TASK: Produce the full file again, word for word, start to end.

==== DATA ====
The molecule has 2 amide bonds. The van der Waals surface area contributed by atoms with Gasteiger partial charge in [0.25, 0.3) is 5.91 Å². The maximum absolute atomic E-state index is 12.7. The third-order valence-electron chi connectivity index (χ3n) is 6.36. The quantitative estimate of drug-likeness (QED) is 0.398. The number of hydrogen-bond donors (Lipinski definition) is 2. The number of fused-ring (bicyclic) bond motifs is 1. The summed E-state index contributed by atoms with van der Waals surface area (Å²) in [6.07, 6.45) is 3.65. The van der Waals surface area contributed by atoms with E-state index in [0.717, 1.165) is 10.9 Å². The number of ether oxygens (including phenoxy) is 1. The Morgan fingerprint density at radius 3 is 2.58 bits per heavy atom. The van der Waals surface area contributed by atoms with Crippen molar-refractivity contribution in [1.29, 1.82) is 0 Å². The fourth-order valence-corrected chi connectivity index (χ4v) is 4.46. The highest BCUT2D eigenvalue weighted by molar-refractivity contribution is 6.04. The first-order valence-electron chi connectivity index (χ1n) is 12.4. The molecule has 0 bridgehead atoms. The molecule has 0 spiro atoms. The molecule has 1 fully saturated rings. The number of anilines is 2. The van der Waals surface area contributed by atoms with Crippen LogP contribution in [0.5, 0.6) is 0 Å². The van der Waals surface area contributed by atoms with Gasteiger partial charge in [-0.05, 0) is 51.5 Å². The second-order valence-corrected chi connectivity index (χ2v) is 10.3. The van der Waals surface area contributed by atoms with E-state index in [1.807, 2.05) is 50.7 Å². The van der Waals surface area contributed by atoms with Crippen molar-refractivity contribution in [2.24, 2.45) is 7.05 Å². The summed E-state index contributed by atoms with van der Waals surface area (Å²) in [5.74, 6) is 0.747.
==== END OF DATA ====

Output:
The molecule has 2 amide bonds. The van der Waals surface area contributed by atoms with Gasteiger partial charge in [0.25, 0.3) is 5.91 Å². The maximum absolute atomic E-state index is 12.7. The third-order valence-electron chi connectivity index (χ3n) is 6.36. The quantitative estimate of drug-likeness (QED) is 0.398. The number of hydrogen-bond donors (Lipinski definition) is 2. The number of fused-ring (bicyclic) bond motifs is 1. The summed E-state index contributed by atoms with van der Waals surface area (Å²) in [6.07, 6.45) is 3.65. The van der Waals surface area contributed by atoms with E-state index in [0.717, 1.165) is 10.9 Å². The number of ether oxygens (including phenoxy) is 1. The Morgan fingerprint density at radius 3 is 2.58 bits per heavy atom. The van der Waals surface area contributed by atoms with Crippen molar-refractivity contribution in [1.29, 1.82) is 0 Å². The fourth-order valence-corrected chi connectivity index (χ4v) is 4.46. The highest BCUT2D eigenvalue weighted by molar-refractivity contribution is 6.04. The first-order valence-electron chi connectivity index (χ1n) is 12.4. The molecule has 0 bridgehead atoms. The molecule has 0 spiro atoms. The molecule has 1 fully saturated rings. The number of anilines is 2. The van der Waals surface area contributed by atoms with Crippen LogP contribution in [0.5, 0.6) is 0 Å². The van der Waals surface area contributed by atoms with Gasteiger partial charge in [-0.05, 0) is 51.5 Å². The second-order valence-corrected chi connectivity index (χ2v) is 10.3. The van der Waals surface area contributed by atoms with E-state index in [1.807, 2.05) is 50.7 Å². The van der Waals surface area contributed by atoms with Crippen molar-refractivity contribution in [2.24, 2.45) is 7.05 Å². The summed E-state index contributed by atoms with van der Waals surface area (Å²) in [5.74, 6) is 0.747.